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Crude Oil

Petroleum, also called crude oil, is the most widely used non-renewable energy. It is a fossil fuel available in the earth’s crust and is used for producing a number of products such as petrol or gasoline, solvents, plastics etc., Petroleum name was derived from the words petra and oleum means rock and oil respectively. It is often referred as black gold.
Crude oil is a dark brown to greenish liquid found in the porous rocks formations in the earth. The first oil wells were reported to have drilled in China in the 4th Century. However, the commercial production of petroleum was only started in 1840s. At present crude oil accounts for about one third of world energy consumption.
Important Uses
Petroleum is a source of a number of products.
Petrol or gasoline: Major fuel energy source.
LPG: Liquefied Petroleum Gas for cooking.
By-products: Naphtha, kerosene, lubricants, asphat, ethylene, propylene, butane, benzene, ammonia, methanol, plastics, synthetic rubber, detergents and chemical fertilizers.
Production Process:
Petroleum is extracted through oil drilling after exploration and identification of reservoirs. The petroleum is then refined and separated by boiling point into a number of products such as petrol, kerosene, asphalt, plastics etc.,
Types of crude: Crude is of different types based on different characteristics.
·         Based on origin it is called West Texas Intermediate (WTI) or Brent or Middle East.
·         Based on relative weight or viscosity it is called light, intermediate or heavy.
·         Based on sulphur content it is called sweet or sour.
Mainly two qualities that determine the value are density, which is measured in terms of America Petroleum Institute gravity (API) and sulphur content.
West Texas Intermediate (WTI): This is the largest traded crude oil in the world and benchmark in the U.S. It has 37 to 42 degrees API gravity and a sulphur content of about 0.42%.
Brent crude: It is a benchmark for Europe and Africa and is the second largest traded crude oil in the world. It has API gravity of 39 degrees and about 0.4% of sulphur. 
Middle East sour crude: It has a very large physical in gulf region and Indian refineries largely benchmark against this crude. It has 31 to 37 degree API gravity and about 2% sulphur and hence it is considered as heavy and sour crude.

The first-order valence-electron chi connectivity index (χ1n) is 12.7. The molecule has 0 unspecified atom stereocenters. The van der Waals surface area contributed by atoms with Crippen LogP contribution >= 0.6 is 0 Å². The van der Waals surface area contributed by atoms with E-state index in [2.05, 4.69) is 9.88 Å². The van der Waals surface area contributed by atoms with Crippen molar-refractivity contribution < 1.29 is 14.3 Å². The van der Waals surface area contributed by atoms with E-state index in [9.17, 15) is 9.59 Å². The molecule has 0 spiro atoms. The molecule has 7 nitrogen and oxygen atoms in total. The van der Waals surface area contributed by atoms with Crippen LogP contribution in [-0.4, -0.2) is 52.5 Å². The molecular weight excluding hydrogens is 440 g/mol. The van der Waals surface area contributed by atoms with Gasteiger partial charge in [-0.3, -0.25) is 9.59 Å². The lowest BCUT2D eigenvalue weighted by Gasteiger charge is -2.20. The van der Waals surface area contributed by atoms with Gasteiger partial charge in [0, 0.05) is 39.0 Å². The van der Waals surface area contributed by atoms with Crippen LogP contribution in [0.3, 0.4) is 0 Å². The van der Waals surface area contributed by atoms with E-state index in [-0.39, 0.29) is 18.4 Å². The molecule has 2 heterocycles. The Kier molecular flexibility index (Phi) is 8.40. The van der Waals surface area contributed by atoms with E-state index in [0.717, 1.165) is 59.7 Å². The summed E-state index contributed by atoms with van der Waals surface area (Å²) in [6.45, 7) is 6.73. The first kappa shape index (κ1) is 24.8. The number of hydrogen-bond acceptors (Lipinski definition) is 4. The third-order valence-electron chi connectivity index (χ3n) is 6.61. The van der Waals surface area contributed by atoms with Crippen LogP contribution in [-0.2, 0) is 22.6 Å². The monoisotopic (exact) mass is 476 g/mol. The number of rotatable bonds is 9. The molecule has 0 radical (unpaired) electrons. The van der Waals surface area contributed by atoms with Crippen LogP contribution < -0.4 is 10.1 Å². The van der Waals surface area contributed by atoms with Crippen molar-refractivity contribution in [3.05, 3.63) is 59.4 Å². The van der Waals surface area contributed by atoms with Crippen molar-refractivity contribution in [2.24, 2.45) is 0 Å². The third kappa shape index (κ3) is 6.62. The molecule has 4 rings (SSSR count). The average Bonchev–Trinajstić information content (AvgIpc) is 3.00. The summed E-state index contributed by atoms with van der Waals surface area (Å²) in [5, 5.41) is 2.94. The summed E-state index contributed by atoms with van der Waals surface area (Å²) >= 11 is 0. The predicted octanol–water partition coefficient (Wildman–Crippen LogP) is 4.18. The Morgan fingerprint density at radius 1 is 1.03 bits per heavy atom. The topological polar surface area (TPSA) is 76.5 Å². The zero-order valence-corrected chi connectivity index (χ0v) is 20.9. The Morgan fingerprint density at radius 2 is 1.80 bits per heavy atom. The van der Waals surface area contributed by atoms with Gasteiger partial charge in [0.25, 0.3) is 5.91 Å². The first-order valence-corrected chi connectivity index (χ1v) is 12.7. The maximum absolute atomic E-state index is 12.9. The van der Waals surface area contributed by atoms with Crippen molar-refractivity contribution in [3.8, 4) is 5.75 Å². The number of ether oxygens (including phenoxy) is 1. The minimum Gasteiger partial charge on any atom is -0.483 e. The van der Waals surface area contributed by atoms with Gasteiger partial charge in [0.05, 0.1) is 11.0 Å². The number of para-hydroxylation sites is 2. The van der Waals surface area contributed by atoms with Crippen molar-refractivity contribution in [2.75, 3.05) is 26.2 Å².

World Scenario
World petroleum reserves are estimated at about 235 thousand million tons. Annual petroleum production of crude oil has increased at an average rate of about one per cent per annum during the 2000s and reached about 75.5 million barrels per day in 2012 as per the data released by the U.S. Energy Information Agency (USEIA).
Major producer are Middle East, Eurasia, North America and Saudi Arabia. Among individual countries, Russia is the largest producer of crude accounting for about 13% followed by U.S. with 9%, China & Iran with 5% each and Canada & Iraq with 4% each to the total production of crude.
Table 1: Trends in world production, consumption and trade in petroleum (million tons)


Source: Ministry of Petroleum & Natural Gas, BP Statistical Review of World Energy
Consumption of petroleum has also increased steadily and stood at about 89 million barrels per day in 2012. The largest consumer is the U.S. with a share of about 21% followed by China with about 12% share, Japan with about 5%, India and Russia with about 4% share each.
In terms of world trade, major petroleum exporting nations are Saudi Arabia, Russia, UAE and Kuwait. On the other hand, the largest importer of petroleum is U.S. followed by China, Japan and India.
Domestic Scenario
India is the fourth largest consumer as well as importer of crude petroleum in the world. India has about 758 million tons of petroleum reserves as in 2012-13. India produced about 38 million tons of petroleum annually on average during 2010-11 to 2012-13.
Onshore production of petroleum in the country has been increasing from 2010 onwards and it accounts for about half of total petroleum production. Major producing states contributing for onshore production are Gujarat, Rajasthan, and Assam.
Table 2: Trends in domestic production, consumption and trade in petroleum (million tons)


Source: Ministry of Petroleum & Natural Gas
Petroleum consumption in India has been persistently increasing particularly for petrol and other fuel products. It has posted an annual average growth of about 8% per annum from 2005-06 to 2012-13. Domestic production meets only for about 18% of total consumption.
Major Markets
Spot markets: Mumbai, Delhi, Chennai and Kolkata
Futures markets:
International: Nymex
Domestic: MCX and NCDEX
External Trade
India is a net importer as the domestic production meets only 17 to 18% of domestic consumption requirements. More than 80% of the domestic demand for petroleum is met through imports. As a result, imports of petroleum have been increasing at an average annual growth rate of about 10% per annum between 2005-06 and 2012-13.
Although India has been a net importer of petroleum, it is a net exporter of petroleum products. India exports large quantities of refined petroleum products and stands in the fourth place in world with an annual export of about 60 to 64 million tons.
Factors Influencing Prices
·         Estimates of OPEC on Production, supply, stocks and spare capacities.
·         Change in demand and supply conditions of major suppliers as well as consumers.
·         Crude oil production and inventory positions in U.S.
·         Global socio-political and economic situations
·         Weather condition in the producing as well as consumer countries.
·         Economic growth performance of emerging market economies (EMEs).
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